Virtual Shopping and the AI Contribution: A 2023 Outlook
By Olga Dogadkina, co-founder and CEO, Emperia
In a landscape driven by competition it’s pivotal for retailers within fashion and apparel to adapt and respond to changes in customer behavior, inflation, sustainability and more crucially, the rise of digitalization and increasing challenges associated with third-party data acquisition.
While in the past access to innovative technology seemed out of reach for many, or just one step too far ahead, more and more global brands are uncovering new strategies to incorporate the use of digital transformational tools into their operational practices, and there’s no signs to say that many more retailers won’t follow suit in 2023. Already, 75% of global business decision-makers believe interacting with customers in the metaverse will become commonplace.
In a market where consumers have more choice than ever, spending and budgets are following a downward trend and brand loyalty is increasingly more difficult to achieve, fashion retailers must focus on retention, acquisition of future, loyal customers and ensuring that customer satisfaction remains a high priority.
Artificial intelligence (AI) paired with data-retrieving technology is making its mark in the industry. Already proving just how powerful it is instore and online for many retailers, AI has the potential to completely transform brand operations, both customer-facing and internal. Looking at customer experience, AI is capable of creating a personalized shopping experience for customers. From eye-tracking software in stores used to create highly converting shop windows and walls, to loyalty scheme data analysis that uses algorithms and shopper behavior to identify areas of friction in the customer journey, AI is already putting retailers that utilize it at an advantage over competitors.
Up and coming AI technology will continue to support the personalization of customer journeys, enabling customers to see more accurate purchasing recommendations on virtual e-commerce websites, and chatbots that are able to provide instant help at user request. We’re also far more likely to see the near-elimination of supply chain and stock management issues this year as brands incorporate AI technology into their operations.
Other Web3 technologies emerging and already showing signs of mass adoption within fashion include augmented reality (AR) and virtual retail experiences.
Already this January, fashion and beauty retailers including Estée Lauder are one step ahead and have unveiled new tools that take advantage of AR and provide a more satisfying and inclusive customer experience. Estée Lauder’s ‘first-of-its-kind’ voice-enabled makeup assistant combines AR and AI to provide feedback on a user’s face and aims to help visually-impaired users with the application of the likes of foundation, mascara and bronzer. With the technology now fairly easily accessible, we’re likely to see many more brands adopting similar strategies focused on improving the user journey.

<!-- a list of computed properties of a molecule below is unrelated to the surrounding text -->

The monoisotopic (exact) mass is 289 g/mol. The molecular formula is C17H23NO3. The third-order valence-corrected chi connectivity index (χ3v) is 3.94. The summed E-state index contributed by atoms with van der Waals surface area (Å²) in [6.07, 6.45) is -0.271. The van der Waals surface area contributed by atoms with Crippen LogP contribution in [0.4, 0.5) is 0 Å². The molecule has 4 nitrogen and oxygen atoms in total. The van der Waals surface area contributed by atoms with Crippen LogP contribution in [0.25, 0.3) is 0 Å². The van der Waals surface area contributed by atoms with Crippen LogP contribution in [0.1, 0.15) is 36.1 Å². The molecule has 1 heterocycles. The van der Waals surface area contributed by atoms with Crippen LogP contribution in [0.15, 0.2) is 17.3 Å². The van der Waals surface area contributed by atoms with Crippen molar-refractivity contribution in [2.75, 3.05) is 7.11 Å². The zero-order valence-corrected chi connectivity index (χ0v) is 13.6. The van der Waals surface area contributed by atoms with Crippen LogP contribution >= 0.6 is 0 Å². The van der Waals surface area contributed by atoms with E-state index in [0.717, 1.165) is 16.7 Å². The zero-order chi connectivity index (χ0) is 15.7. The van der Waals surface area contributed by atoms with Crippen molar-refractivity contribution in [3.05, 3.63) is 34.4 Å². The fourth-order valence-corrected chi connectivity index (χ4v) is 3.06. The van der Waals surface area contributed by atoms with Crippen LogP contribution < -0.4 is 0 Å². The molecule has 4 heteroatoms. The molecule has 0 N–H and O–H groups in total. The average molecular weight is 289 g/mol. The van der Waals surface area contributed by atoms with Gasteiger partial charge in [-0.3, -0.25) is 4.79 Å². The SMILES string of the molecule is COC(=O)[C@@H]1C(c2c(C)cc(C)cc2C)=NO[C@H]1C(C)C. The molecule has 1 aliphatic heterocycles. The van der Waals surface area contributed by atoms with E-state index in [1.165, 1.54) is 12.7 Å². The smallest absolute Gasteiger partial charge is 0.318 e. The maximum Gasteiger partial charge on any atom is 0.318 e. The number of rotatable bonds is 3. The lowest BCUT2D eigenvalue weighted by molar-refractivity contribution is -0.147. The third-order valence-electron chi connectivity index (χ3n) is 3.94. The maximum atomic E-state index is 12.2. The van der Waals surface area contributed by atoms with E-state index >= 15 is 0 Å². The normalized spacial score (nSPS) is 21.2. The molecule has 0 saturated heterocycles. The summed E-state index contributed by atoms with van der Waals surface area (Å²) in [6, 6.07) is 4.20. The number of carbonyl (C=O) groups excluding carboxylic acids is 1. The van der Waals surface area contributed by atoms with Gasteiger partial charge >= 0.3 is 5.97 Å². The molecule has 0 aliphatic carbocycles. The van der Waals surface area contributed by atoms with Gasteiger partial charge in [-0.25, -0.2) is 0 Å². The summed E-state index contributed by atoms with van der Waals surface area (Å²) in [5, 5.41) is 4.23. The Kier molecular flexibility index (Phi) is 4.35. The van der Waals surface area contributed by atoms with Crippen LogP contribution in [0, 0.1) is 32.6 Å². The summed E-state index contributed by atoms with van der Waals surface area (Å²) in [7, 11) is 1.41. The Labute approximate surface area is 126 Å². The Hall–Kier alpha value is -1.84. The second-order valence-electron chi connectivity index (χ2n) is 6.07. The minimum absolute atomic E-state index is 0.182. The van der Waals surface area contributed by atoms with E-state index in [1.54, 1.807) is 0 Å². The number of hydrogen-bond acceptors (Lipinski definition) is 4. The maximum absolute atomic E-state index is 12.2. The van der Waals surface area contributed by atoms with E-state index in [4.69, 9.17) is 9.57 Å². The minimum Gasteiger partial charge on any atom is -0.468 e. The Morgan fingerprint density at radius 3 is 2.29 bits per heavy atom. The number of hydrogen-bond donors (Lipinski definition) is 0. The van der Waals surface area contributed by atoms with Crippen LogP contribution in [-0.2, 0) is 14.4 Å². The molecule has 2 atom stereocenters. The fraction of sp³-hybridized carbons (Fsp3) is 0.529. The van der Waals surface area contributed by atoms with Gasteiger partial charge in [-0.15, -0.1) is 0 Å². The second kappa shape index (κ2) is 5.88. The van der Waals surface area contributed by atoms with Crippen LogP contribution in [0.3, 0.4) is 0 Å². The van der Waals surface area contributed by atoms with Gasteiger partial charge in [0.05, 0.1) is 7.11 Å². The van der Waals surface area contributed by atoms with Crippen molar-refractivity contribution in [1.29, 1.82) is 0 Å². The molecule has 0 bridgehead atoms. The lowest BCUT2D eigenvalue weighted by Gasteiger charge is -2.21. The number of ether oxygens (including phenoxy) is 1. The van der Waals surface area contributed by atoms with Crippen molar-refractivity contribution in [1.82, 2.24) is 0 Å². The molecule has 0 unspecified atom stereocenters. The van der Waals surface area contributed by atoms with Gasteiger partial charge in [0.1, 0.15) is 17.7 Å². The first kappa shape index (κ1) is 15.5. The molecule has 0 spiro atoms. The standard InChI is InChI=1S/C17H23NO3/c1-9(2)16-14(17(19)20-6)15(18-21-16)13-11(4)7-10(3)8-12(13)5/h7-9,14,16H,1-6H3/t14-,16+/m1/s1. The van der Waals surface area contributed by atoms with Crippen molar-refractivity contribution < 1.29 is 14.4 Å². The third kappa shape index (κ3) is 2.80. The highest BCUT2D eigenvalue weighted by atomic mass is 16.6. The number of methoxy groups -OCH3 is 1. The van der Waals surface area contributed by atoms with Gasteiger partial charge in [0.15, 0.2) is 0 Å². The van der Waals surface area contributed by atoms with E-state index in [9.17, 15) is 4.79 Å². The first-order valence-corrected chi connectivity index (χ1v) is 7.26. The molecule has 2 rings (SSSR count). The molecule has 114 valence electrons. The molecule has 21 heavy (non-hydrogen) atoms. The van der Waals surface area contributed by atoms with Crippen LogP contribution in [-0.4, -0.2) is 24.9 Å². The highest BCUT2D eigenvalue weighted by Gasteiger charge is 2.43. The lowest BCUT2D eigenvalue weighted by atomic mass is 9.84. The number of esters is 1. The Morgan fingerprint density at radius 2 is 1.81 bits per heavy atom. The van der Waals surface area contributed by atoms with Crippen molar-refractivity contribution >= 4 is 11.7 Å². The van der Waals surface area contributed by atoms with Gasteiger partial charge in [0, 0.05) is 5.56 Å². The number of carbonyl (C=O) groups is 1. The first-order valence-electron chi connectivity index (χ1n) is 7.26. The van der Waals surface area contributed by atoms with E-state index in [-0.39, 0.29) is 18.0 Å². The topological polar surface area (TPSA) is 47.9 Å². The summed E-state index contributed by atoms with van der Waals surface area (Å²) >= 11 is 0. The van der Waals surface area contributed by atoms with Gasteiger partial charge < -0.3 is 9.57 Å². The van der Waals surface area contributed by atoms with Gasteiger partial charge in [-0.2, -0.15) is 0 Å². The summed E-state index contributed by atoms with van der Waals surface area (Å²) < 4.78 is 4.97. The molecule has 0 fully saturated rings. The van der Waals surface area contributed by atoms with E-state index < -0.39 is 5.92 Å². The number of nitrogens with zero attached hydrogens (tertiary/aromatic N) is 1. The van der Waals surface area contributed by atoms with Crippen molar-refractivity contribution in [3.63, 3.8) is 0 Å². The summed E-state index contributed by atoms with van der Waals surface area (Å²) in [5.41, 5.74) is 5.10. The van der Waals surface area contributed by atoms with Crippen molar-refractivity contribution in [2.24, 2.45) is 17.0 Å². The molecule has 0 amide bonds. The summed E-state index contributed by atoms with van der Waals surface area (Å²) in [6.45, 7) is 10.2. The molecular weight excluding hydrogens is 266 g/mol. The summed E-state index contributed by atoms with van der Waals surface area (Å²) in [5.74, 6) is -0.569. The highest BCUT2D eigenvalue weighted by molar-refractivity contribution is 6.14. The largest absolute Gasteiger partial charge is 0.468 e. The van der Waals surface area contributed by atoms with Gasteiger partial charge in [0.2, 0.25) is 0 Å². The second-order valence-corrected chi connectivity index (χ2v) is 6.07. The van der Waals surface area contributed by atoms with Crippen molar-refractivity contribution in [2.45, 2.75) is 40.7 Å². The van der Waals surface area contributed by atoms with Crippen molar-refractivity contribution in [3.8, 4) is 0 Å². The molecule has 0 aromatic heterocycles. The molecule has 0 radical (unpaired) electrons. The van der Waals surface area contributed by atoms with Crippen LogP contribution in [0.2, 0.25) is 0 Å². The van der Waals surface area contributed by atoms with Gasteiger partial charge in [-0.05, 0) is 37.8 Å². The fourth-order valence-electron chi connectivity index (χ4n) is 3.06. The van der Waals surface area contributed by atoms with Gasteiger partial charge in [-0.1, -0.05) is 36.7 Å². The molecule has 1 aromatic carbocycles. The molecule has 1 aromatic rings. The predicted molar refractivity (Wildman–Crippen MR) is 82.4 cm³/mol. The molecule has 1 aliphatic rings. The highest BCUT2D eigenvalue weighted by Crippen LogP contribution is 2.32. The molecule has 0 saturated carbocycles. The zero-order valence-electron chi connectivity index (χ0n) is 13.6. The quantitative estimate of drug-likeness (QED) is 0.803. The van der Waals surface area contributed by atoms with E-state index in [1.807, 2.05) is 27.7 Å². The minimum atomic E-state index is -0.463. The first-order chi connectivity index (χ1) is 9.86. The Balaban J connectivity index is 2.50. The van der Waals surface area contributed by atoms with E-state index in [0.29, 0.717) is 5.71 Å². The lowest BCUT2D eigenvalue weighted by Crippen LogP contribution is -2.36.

Beyond the customer experience, retailers are actively investing more into strategic brand loyalty schemes and means of creating more convenience for the customer. Further emphasizing the importance of being a data-driven retailer, AI is significantly changing the brand loyalty scene and fashion brands need to take note. By means of community building and providing additional exclusivity for shoppers, brands are experimenting, and we’re going to see a lot more of it with almost 72% of brands planning on revamping their existing programmes this year.
By putting customers at the center of the brand strategy and listening to the all-important data that they provide, we will see a real digital-focused, customer-centric wave move across fashion brands this year.
Olga Dogadkina, co-founder and CEO, Emperia
Bloomingdale’s virtual holiday store
Dior Beauty’s Atelier of Dreams Collection virtual store
Virtual store platforms that marry the reach and accessibility of e-commerce with the impact of in-person retail, while leveraging the unique traits of the virtual space, are fast becoming new ways of engaging customers, and creating that sense of exclusivity. Building unique spaces for loyal members to shop, interact with products and play games, are just some examples of these, as SKODA and Lacoste have both recently demonstrated. SKODA released SKODAVERSE within the metaverse earlier this year, whilst Lacoste revealed its interactive virtual shopping platform ready for the holiday shopping season at the end of 2022.
In a time of fast technological advancement, remaining innovative and adaptive to consumer change is vital, but as is ensuring the relevancy and utility of any new technologies and tools that are implemented. By putting customers at the center of the brand strategy and listening to the all-important data that they provide, we will see a real digital-focused, customer-centric wave move across fashion brands this year.